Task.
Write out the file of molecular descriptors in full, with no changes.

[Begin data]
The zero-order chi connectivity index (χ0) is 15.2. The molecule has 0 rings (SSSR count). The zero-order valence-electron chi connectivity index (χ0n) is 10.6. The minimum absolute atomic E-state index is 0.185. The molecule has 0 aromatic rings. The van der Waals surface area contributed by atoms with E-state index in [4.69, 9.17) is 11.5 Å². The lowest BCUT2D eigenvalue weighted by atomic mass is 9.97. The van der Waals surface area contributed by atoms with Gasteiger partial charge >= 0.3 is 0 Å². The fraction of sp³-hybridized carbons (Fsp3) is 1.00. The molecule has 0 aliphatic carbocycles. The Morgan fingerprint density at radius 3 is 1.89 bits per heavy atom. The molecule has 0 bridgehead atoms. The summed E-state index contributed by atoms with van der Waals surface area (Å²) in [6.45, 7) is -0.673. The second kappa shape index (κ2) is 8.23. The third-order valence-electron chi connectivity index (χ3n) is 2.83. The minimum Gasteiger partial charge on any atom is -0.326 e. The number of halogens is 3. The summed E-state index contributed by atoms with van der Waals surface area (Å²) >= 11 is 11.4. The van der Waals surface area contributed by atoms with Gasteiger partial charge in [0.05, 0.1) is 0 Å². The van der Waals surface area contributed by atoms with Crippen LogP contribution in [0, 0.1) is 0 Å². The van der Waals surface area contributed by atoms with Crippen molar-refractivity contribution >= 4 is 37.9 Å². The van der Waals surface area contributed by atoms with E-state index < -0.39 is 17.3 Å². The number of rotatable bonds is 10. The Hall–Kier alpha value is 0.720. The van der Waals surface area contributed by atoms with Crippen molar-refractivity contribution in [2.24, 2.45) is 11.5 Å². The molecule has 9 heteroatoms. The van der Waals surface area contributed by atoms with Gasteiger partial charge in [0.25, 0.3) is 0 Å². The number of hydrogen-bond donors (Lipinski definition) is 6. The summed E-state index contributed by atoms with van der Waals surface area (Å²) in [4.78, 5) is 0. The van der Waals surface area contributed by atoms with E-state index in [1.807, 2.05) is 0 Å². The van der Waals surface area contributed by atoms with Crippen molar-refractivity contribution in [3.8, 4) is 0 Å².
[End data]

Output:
The zero-order chi connectivity index (χ0) is 15.2. The molecule has 0 rings (SSSR count). The zero-order valence-electron chi connectivity index (χ0n) is 10.6. The minimum absolute atomic E-state index is 0.185. The molecule has 0 aromatic rings. The van der Waals surface area contributed by atoms with E-state index in [4.69, 9.17) is 11.5 Å². The lowest BCUT2D eigenvalue weighted by atomic mass is 9.97. The van der Waals surface area contributed by atoms with Gasteiger partial charge >= 0.3 is 0 Å². The fraction of sp³-hybridized carbons (Fsp3) is 1.00. The molecule has 0 aliphatic carbocycles. The Morgan fingerprint density at radius 3 is 1.89 bits per heavy atom. The molecule has 0 bridgehead atoms. The summed E-state index contributed by atoms with van der Waals surface area (Å²) in [6.45, 7) is -0.673. The second kappa shape index (κ2) is 8.23. The third-order valence-electron chi connectivity index (χ3n) is 2.83. The minimum Gasteiger partial charge on any atom is -0.326 e. The number of halogens is 3. The summed E-state index contributed by atoms with van der Waals surface area (Å²) >= 11 is 11.4. The van der Waals surface area contributed by atoms with Gasteiger partial charge in [0.05, 0.1) is 0 Å². The van der Waals surface area contributed by atoms with Crippen LogP contribution in [0, 0.1) is 0 Å². The van der Waals surface area contributed by atoms with Crippen molar-refractivity contribution >= 4 is 37.9 Å². The van der Waals surface area contributed by atoms with E-state index < -0.39 is 17.3 Å². The number of rotatable bonds is 10. The Hall–Kier alpha value is 0.720. The van der Waals surface area contributed by atoms with Crippen molar-refractivity contribution in [2.24, 2.45) is 11.5 Å². The molecule has 9 heteroatoms. The van der Waals surface area contributed by atoms with Gasteiger partial charge in [0.25, 0.3) is 0 Å². The number of hydrogen-bond donors (Lipinski definition) is 6. The summed E-state index contributed by atoms with van der Waals surface area (Å²) in [4.78, 5) is 0. The van der Waals surface area contributed by atoms with E-state index in [1.807, 2.05) is 0 Å². The van der Waals surface area contributed by atoms with Crippen molar-refractivity contribution in [3.8, 4) is 0 Å².